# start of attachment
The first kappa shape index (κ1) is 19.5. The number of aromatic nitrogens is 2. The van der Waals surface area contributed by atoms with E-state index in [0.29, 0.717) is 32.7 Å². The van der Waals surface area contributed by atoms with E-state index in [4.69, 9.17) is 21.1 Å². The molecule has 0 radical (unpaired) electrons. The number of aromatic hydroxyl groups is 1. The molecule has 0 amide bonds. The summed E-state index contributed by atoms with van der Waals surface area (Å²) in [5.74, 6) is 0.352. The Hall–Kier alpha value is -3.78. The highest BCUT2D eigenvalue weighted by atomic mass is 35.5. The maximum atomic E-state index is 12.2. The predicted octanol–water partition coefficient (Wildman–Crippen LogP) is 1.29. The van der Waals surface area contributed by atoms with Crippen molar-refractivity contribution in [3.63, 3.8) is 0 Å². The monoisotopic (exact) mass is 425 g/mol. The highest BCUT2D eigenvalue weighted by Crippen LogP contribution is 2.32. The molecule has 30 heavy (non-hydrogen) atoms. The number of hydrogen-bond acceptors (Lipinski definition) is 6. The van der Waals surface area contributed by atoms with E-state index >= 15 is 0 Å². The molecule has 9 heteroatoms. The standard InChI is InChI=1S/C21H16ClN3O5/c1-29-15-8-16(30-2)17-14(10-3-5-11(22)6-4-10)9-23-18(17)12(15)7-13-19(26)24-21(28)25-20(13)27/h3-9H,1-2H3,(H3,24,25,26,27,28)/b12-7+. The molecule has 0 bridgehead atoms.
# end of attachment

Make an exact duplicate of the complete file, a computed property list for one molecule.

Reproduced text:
The first kappa shape index (κ1) is 19.5. The number of aromatic nitrogens is 2. The van der Waals surface area contributed by atoms with E-state index in [0.29, 0.717) is 32.7 Å². The van der Waals surface area contributed by atoms with E-state index in [4.69, 9.17) is 21.1 Å². The molecule has 0 radical (unpaired) electrons. The number of aromatic hydroxyl groups is 1. The molecule has 0 amide bonds. The summed E-state index contributed by atoms with van der Waals surface area (Å²) in [5.74, 6) is 0.352. The Hall–Kier alpha value is -3.78. The highest BCUT2D eigenvalue weighted by atomic mass is 35.5. The maximum atomic E-state index is 12.2. The predicted octanol–water partition coefficient (Wildman–Crippen LogP) is 1.29. The van der Waals surface area contributed by atoms with Crippen molar-refractivity contribution in [3.63, 3.8) is 0 Å². The monoisotopic (exact) mass is 425 g/mol. The highest BCUT2D eigenvalue weighted by Crippen LogP contribution is 2.32. The molecule has 30 heavy (non-hydrogen) atoms. The number of hydrogen-bond acceptors (Lipinski definition) is 6. The van der Waals surface area contributed by atoms with E-state index >= 15 is 0 Å². The molecule has 9 heteroatoms. The standard InChI is InChI=1S/C21H16ClN3O5/c1-29-15-8-16(30-2)17-14(10-3-5-11(22)6-4-10)9-23-18(17)12(15)7-13-19(26)24-21(28)25-20(13)27/h3-9H,1-2H3,(H3,24,25,26,27,28)/b12-7+. The molecule has 0 bridgehead atoms.